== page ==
Welcome to EDAboard.com

Welcome to our site! EDAboard.com is an international Electronics Discussion Forum focused on EDA software, circuits, schematics, books, theory, papers, asic, pld, 8051, DSP, Network, RF, Analog Design, PCB, Service Manuals... and a whole lot more! To participate you need to register. Registration is free. Click here to register now.

Regarding circuit design

Yash0425

Newbie
Joined
Jun 22, 2022
Messages
2
Helped
0
Reputation
0
Reaction score
0
Trophy points
1
Activity points
21
Hi , I am new to this kind of forum and I am going to industry newly so I want to learn about designing. There are many threads and article about gm/Id method of designing so my doubt is what is the general method or way of approaching the design problems(fro specs like ft, supply voltage, power, f3dB) to aspect ratios of transistors do we definitely follow any methodology?

Any reference will also be helpful ....plz mention the source (as in guideline it is mentioned that posting books/PDFs will result in ban from forum) TIA
 

pankajpc

Junior Member level 1
Joined
Aug 22, 2014
Messages
18
Helped
0
Reputation
0
Reaction score
1
Trophy points
1,283
Activity points
1,427
Hi , I am new to this kind of forum and I am going to industry newly so I want to learn about designing. There are many threads and article about gm/Id method of designing so my doubt is what is the general method or way of approaching the design problems(fro specs like ft, supply voltage, power, f3dB) to aspect ratios of transistors do we definitely follow any methodology?

Any reference will also be helpful ....plz mention the source (as in guideline it is mentioned that posting books/PDFs will result in ban from forum) TIA
gm/Id by boser please refer to the same.
--- Updated ---

you can use gm/id by boser or you can use the standard design techniques. but sometimes gm/id is recommended.
 
Last edited:

dick_freebird

Advanced Member level 5
Joined
Mar 4, 2008
Messages
7,806
Helped
2,221
Reputation
4,448
Reaction score
2,159
Trophy points
1,393
Location
USA
Activity points
62,452
To me the whole "gm/Id" thing is about giving professors
something to teach, but falls apart as soon as you encounter
real transistor nonidealities. Probably half a dozen op amp
designs taken to production (as piece parts or embedded to
larger products) and never once bothered with the textbook
(or rather textbooks which appeared well after I graduated)
approach.


"It is like a finger pointing away to the moon...
... do not concentrate on the finger or you will miss all the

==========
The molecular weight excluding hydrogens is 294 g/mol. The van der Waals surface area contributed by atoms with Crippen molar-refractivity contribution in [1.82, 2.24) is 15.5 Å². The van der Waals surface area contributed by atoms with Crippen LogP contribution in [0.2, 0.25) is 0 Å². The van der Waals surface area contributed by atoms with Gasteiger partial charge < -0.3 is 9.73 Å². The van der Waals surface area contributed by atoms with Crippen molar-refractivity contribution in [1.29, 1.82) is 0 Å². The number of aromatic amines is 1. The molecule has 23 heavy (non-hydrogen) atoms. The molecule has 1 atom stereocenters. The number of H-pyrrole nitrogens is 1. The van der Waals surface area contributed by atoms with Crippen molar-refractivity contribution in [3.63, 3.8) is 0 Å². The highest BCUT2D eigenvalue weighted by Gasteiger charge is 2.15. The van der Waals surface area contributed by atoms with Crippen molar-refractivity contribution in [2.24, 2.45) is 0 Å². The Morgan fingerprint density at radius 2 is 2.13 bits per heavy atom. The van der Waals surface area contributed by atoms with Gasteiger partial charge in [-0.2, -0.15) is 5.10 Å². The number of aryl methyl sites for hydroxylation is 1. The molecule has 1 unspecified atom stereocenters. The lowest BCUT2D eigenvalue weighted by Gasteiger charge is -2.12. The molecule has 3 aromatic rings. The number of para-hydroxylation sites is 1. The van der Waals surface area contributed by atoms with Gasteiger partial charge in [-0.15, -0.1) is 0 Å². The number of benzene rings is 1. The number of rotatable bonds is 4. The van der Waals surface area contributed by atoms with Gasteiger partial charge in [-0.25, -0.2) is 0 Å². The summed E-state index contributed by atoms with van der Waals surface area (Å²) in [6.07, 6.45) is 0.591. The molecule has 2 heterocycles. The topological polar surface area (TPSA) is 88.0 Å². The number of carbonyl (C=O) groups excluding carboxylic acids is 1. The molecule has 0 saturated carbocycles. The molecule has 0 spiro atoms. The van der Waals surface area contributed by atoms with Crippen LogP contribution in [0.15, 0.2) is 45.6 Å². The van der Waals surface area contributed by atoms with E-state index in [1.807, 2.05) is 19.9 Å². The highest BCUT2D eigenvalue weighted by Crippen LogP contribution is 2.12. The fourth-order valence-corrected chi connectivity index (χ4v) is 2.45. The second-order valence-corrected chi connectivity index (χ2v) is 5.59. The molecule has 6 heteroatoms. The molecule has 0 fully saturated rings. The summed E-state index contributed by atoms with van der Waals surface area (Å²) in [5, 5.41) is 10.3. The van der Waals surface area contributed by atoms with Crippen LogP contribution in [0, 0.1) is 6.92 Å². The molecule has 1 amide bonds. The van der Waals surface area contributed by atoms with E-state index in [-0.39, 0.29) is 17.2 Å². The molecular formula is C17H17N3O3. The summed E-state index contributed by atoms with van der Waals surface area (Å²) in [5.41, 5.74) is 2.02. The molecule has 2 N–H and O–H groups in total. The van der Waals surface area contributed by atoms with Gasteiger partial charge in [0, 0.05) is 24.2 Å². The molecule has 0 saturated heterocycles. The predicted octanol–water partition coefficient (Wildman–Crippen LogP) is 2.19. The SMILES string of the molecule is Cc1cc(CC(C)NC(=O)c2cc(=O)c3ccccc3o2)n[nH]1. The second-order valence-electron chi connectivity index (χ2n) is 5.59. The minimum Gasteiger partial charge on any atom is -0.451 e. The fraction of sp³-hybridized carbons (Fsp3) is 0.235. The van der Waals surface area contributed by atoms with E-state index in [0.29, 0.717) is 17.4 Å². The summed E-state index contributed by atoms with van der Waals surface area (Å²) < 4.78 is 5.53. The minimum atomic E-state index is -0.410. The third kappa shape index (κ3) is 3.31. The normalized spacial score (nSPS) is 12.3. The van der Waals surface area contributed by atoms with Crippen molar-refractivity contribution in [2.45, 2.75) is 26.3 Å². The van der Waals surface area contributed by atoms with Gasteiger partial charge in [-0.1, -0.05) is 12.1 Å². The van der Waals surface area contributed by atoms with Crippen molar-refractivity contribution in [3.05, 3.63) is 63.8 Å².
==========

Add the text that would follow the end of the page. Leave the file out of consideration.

heavenly glory"

- Bruce Lee, "Enter the Dragon"
 

24BSNR

Junior Member level 1
Joined
Apr 9, 2022
Messages
15
Helped
1
Reputation
2
Reaction score
3
Trophy points
3
Activity points
36
I think a lot of analog designers will struggle with gm/Id because programming isn't exactly their forte. You have to be able to develop tables to work with based on your process and tools that you are comfortable with, and then be able to set up the problems in a way that matches the tools and how well you understand the circuit and test benches already. If you can't design an opamp without using gm/Id already, you will likely struggle when using the method. Managers love the idea, because it gives them the illusion that design cycles can be much faster and easier.

On the other hand it can be very useful since 1) it uses the same process files that designers simulate around anyways. 2) can reduce the number of design variables to start iterating over (e.g. starting with a simple gm/Id target already eliminates one of the two variables once you know the other).

On the other hand, in my experience of designing for production over many years, I can't say that your managers will start by giving you all the nice specs and constraints up front (power, area, f3db, fu, etc.), that would be nice. But it's more like, we need a 6 or 7 bit ADC for the ethernet front end receiver, how long will it take you to design it? The big struggle is figuring out how to even translate that to specs (which includes learning how to ask others for help, and hopefully getting it).
 
Last edited:

pankajpc

Junior Member level 1
Joined
Aug 22, 2014
Messages
18
Helped
0
Reputation
0
Reaction score
1
Trophy points
1,283
Activity points
1,427
by standard design techniques, I mean putting all the transistors in saturation and designing the opamp.
 

fire_bolt

Junior Member level 2
Joined
Jul 24, 2015
Messages
21
Helped
2
Reputation
4
Reaction score
3
Trophy points
3
Activity points
145
For higher tech nodes => 130nm , Id equations will help. Calculations will match your simulation results. But for lower tech nodes, lambda effect is more. Simulations are based on higher order equations. So, first analyse the simulation results of single nmos/pmos circuits. Apply these learning on bigger circuits. Keep current mirrors with large L & low gm to improve rout. Keep input & cascode devices with higher gm for better gain. Always start with min W/L sizes. Hope this helps.
 

LaTeX Commands Quick-Menu:

Similar threads

Part and Inventory Search

Welcome to EDABoard.com

Sponsor

Top